9. Bible-boy

    Bible-boy New Member

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    The Rev. Thomas Armitage, "Baptist Doctrine," 1892 </font>[/QUOTE]I agree 100% with the above quoted statement and would argue that this Traditional Baptist line of thinking draws a line at the position that the poster Michael Wrenn appears to be suggesting that any Southern Baptist may interpret the Bible to mean whatever he/she wants it to mean. The two sentences in the middle of the above quoted statement that I have italicized specifically speak against such a belief.

    The only thing that I would wish to see better explained in the above quoted statement is the responsibility that we all share to ensure the teaching of sound doctrine and to stand against the teaching of false doctrine. As such if I had written the above quoted statement I would have added one more sentence to conclude:

    However, as Bible believing Christians we are all honor bound to speak out against false teachings that derive from the failure to apply sound hermeneutical principles and poor exegesis of the biblical text resulting in the misinterpretation of the Word of God.
     
  10. rsr

    rsr <b> 7,000 posts club</b>
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  11. rsr

    rsr <b> 7,000 posts club</b>
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    While I understand concerns about "private interpretation of scripture," it also is true that we as Baptists must reconcile scripture with what we have found to be true as priests before God.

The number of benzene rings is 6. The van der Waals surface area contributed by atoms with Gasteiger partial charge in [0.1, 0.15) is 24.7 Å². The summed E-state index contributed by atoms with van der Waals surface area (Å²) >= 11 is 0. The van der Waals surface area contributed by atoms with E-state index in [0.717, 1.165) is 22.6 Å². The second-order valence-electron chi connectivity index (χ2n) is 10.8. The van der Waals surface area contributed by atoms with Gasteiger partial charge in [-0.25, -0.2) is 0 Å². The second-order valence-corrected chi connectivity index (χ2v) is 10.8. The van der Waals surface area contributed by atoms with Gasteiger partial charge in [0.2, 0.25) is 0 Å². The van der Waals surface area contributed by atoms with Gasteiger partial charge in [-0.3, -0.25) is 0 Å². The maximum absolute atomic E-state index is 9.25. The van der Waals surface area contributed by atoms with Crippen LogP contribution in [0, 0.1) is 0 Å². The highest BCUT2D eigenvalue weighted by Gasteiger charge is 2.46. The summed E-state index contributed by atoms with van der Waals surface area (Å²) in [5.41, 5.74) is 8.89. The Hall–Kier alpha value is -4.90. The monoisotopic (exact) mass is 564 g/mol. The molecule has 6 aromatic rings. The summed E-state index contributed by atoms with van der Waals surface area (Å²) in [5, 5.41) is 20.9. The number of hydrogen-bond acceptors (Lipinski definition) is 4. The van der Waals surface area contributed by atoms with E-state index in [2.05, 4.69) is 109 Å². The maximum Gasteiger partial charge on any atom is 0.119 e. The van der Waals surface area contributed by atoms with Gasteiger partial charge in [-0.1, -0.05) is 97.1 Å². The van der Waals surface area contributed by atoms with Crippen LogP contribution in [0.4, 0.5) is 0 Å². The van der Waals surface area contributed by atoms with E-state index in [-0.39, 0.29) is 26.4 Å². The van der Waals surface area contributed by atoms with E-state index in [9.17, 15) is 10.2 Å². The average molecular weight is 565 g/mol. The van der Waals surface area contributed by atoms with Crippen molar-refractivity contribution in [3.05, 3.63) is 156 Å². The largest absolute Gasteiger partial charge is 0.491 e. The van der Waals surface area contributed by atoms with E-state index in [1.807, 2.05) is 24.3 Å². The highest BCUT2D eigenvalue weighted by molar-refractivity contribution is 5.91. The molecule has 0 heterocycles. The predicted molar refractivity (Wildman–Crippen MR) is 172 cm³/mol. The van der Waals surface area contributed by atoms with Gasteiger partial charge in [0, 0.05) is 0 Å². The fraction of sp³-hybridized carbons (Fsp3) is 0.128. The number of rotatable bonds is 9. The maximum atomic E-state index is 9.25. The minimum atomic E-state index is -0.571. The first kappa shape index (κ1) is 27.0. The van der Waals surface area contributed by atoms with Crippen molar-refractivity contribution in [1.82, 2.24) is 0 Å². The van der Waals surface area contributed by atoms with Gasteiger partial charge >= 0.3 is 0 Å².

I love the creeds and confessions, with the belief that they represent the understandings of Baptists at that time.
     
  12. Bible-boy

    Bible-boy New Member

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    That is your opinion and you are welcome to it. However, it does not address the concern that I raised when I asked you to provide a handful of quotes from Baptist Theologians from the 1600s to the 1900s that would support your eariler claim.

    Again, in your opinion. However, I respectfully disagree and provided definitions of the two terms that support why I disagree.

    I do feel pretty sure about the position that I maintain having completed five semesters of Church History and Baptist History combined.

    My Baptist History professor, Dr. Emir Caner, certainly spoke highly of these men and he is clearly a Baptist conservative. The problem is not with these men or their statements, but in the way that modern liberal thinkers of twisted their original intent and beliefs to mean something else (just like they do to the Scriptures).